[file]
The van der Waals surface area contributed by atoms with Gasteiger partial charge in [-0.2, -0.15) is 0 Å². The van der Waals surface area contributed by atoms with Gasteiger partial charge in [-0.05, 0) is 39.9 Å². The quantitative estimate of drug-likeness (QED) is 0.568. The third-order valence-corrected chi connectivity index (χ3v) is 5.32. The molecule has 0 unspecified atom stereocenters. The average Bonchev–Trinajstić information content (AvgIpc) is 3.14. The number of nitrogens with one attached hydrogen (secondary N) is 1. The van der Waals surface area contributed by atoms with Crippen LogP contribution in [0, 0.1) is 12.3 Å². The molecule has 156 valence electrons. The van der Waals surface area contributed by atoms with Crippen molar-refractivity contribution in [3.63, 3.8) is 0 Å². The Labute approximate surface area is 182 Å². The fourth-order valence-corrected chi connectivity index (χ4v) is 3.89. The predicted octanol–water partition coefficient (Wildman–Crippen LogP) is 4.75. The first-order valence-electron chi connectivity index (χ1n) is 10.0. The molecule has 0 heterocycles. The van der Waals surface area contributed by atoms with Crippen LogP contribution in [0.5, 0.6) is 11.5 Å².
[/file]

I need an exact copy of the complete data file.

The van der Waals surface area contributed by atoms with Gasteiger partial charge in [-0.2, -0.15) is 0 Å². The van der Waals surface area contributed by atoms with Gasteiger partial charge in [-0.05, 0) is 39.9 Å². The quantitative estimate of drug-likeness (QED) is 0.568. The third-order valence-corrected chi connectivity index (χ3v) is 5.32. The molecule has 0 unspecified atom stereocenters. The average Bonchev–Trinajstić information content (AvgIpc) is 3.14. The number of nitrogens with one attached hydrogen (secondary N) is 1. The van der Waals surface area contributed by atoms with Crippen LogP contribution in [0, 0.1) is 12.3 Å². The molecule has 156 valence electrons. The van der Waals surface area contributed by atoms with Crippen molar-refractivity contribution in [3.63, 3.8) is 0 Å². The Labute approximate surface area is 182 Å². The fourth-order valence-corrected chi connectivity index (χ4v) is 3.89. The predicted octanol–water partition coefficient (Wildman–Crippen LogP) is 4.75. The first-order valence-electron chi connectivity index (χ1n) is 10.0. The molecule has 0 heterocycles. The van der Waals surface area contributed by atoms with Crippen LogP contribution in [0.5, 0.6) is 11.5 Å².